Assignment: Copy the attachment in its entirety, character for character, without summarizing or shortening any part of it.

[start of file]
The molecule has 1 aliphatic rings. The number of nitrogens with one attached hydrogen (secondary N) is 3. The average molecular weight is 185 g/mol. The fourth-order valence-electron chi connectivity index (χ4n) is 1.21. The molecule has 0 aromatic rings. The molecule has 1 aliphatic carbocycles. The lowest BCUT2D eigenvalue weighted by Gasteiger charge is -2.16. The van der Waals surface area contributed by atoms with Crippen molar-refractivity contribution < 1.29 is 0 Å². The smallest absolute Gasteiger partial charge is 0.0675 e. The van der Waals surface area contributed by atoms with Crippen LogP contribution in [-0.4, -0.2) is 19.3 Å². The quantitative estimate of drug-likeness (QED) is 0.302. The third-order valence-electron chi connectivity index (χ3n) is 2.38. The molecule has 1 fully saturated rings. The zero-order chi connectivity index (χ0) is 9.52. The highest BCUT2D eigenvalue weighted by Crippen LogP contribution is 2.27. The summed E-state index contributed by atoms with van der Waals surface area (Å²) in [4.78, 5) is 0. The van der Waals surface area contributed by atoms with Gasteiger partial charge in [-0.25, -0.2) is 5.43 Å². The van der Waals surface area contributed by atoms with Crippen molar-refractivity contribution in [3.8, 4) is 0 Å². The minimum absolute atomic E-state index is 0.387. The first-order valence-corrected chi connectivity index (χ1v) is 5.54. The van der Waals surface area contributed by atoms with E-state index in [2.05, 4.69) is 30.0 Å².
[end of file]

The molecule has 1 aliphatic rings. The number of nitrogens with one attached hydrogen (secondary N) is 3. The average molecular weight is 185 g/mol. The fourth-order valence-electron chi connectivity index (χ4n) is 1.21. The molecule has 0 aromatic rings. The molecule has 1 aliphatic carbocycles. The lowest BCUT2D eigenvalue weighted by Gasteiger charge is -2.16. The van der Waals surface area contributed by atoms with Crippen molar-refractivity contribution < 1.29 is 0 Å². The smallest absolute Gasteiger partial charge is 0.0675 e. The van der Waals surface area contributed by atoms with Crippen LogP contribution in [-0.4, -0.2) is 19.3 Å². The quantitative estimate of drug-likeness (QED) is 0.302. The third-order valence-electron chi connectivity index (χ3n) is 2.38. The molecule has 1 fully saturated rings. The zero-order chi connectivity index (χ0) is 9.52. The highest BCUT2D eigenvalue weighted by Crippen LogP contribution is 2.27. The summed E-state index contributed by atoms with van der Waals surface area (Å²) in [4.78, 5) is 0. The van der Waals surface area contributed by atoms with Gasteiger partial charge in [-0.25, -0.2) is 5.43 Å². The van der Waals surface area contributed by atoms with Crippen molar-refractivity contribution in [3.8, 4) is 0 Å². The minimum absolute atomic E-state index is 0.387. The first-order valence-corrected chi connectivity index (χ1v) is 5.54. The van der Waals surface area contributed by atoms with E-state index in [2.05, 4.69) is 30.0 Å².